North America. Despite concerns about consumer confidence stemming from the so-called fiscal cliff in the U.S., private wealth in North America rose by 7.8 percent in 2012 to $43.3 trillion. The amount of wealth held in equities grew by 12.5 percent—driven by a strong stock market and relatively solid nominal GDP growth of 4 percent—compared with increases of 2.8 percent for bonds and 5.7 percent for cash and deposits. Private wealth in the U.S. rose by 8.1 percent, far above the 2011 level of 0.5 percent.
With a projected CAGR of 2.1 percent, private wealth in North America will grow to an estimated $48.0 trillion by the end of 2017. In stark contrast with the Asia-Pacific region (excluding Japan), however, less than half of this growth will come from new wealth.
The generally positive market sentiment can be attributed to a somewhat stabilized economic outlook in the U.S., as well as to the continued monetary stimulus provided by the Fed in the form of the third round of quantitative easing. The U.S. savings rate was relatively low, making growth in private wealth more dependent on equity returns, especially compared with RDEs.
Western Europe. Private wealth in Western Europe rose by 5.2 percent to $35.8 trillion in 2012. The amount of wealth held in equities rose by 11.3 percent, bolstered by overall stock-market strength, compared with rises of 1.5 percent for bonds and 3.5 percent for cash and deposits. This strength contrasted with low nominal GDP growth, which varied significantly across countries. For example, the economic growth of France (1.6 percent), Germany (2.0 percent), and the U.K. (1.7 percent) was modest, while Italy (0.9 percent), Portugal (–3.9 percent), and Spain (0.6 percent) fared even worse. The growth in wealth was generally higher in northern Europe than in southern Europe.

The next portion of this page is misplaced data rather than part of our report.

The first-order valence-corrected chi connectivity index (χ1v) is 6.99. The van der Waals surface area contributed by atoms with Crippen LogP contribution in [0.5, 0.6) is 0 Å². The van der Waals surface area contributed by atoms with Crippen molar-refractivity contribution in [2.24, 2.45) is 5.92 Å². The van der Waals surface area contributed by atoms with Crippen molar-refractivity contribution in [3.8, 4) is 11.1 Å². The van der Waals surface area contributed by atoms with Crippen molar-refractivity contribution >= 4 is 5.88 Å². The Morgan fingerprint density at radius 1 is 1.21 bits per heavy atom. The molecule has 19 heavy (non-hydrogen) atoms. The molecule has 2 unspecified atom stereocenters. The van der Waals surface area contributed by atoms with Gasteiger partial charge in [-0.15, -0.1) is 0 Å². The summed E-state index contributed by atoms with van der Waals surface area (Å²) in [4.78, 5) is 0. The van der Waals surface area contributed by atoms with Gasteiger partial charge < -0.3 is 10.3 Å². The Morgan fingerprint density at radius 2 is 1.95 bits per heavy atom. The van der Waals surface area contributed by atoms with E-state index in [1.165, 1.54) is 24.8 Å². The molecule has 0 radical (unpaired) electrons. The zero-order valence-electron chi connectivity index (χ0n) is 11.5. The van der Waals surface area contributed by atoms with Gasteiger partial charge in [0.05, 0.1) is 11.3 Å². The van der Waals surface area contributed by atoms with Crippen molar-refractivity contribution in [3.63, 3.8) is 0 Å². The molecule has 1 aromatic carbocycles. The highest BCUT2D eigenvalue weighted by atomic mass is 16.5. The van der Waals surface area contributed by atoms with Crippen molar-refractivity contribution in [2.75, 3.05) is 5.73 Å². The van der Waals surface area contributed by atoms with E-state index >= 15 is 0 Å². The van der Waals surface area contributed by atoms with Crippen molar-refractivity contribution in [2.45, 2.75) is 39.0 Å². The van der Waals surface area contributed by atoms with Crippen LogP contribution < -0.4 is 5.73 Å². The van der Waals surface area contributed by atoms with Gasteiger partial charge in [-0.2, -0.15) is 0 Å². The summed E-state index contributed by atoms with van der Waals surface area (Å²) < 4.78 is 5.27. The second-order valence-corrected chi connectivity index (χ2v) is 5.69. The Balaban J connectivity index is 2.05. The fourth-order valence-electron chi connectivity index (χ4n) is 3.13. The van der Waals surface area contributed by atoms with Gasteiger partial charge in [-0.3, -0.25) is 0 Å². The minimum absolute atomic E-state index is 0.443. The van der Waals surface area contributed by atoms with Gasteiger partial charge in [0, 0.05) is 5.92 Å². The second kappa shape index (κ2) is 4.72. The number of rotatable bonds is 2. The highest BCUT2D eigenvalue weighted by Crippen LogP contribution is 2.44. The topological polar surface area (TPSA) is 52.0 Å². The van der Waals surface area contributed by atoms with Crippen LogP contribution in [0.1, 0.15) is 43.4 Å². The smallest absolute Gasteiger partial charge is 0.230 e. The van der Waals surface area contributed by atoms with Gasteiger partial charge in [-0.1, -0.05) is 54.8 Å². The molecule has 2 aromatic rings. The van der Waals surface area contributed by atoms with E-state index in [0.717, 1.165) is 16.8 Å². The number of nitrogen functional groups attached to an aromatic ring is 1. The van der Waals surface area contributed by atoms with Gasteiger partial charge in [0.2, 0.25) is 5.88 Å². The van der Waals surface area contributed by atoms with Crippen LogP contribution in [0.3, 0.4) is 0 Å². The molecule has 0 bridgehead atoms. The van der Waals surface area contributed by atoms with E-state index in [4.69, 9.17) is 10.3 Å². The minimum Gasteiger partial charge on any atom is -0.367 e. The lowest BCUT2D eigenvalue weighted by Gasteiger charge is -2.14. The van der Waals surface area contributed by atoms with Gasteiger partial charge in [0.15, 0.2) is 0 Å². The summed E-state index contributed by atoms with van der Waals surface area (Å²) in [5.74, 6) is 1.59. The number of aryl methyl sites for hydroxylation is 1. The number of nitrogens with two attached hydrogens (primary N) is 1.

Some equity markets in Western Europe performed negatively in the first half of the year, owing to rising economic uncertainty linked partly to the Greek elections. But they rallied in the second half after the head of the European Central Bank (ECB), Mario Draghi, committed to doing “whatever it takes” to save the euro, and the ECB launched the outright monetary transactions initiative.
With a projected CAGR of 2.5 percent, private wealth in Western Europe will grow to an estimated $40.6 trillion by the end of 2017.
Japan. Japan achieved a modest increase of 2.4 percent in private wealth in 2012 to reach $17.2 trillion—but the rate of increase was nonetheless the highest since 2007. Private wealth held in equities grew by 6.5 percent, helped by rising Japanese stocks and generally positive equity sentiment globally, as well as by the depreciation of the yen and the election of a new Japanese president apparently dedicated to fighting deflation in the country—an initiative viewed favorably by investors. Wealth held in bonds fell by 6.5 percent, while wealth held in cash and deposits rose by 1.5 percent. The weakening yen, which fell by 8.1 percent in 2012 against the U.S. dollar, aided the important Japanese export sector, but GDP was flat.
With a projected CAGR of 1.1 percent, private wealth in Japan will grow to an estimated $18.2 trillion by the end of 2017. This growth will be driven mainly by returns on existing wealth. The share of total wealth held by households with less than $1 million was 78 percent in 2012, a high level compared with all other regions.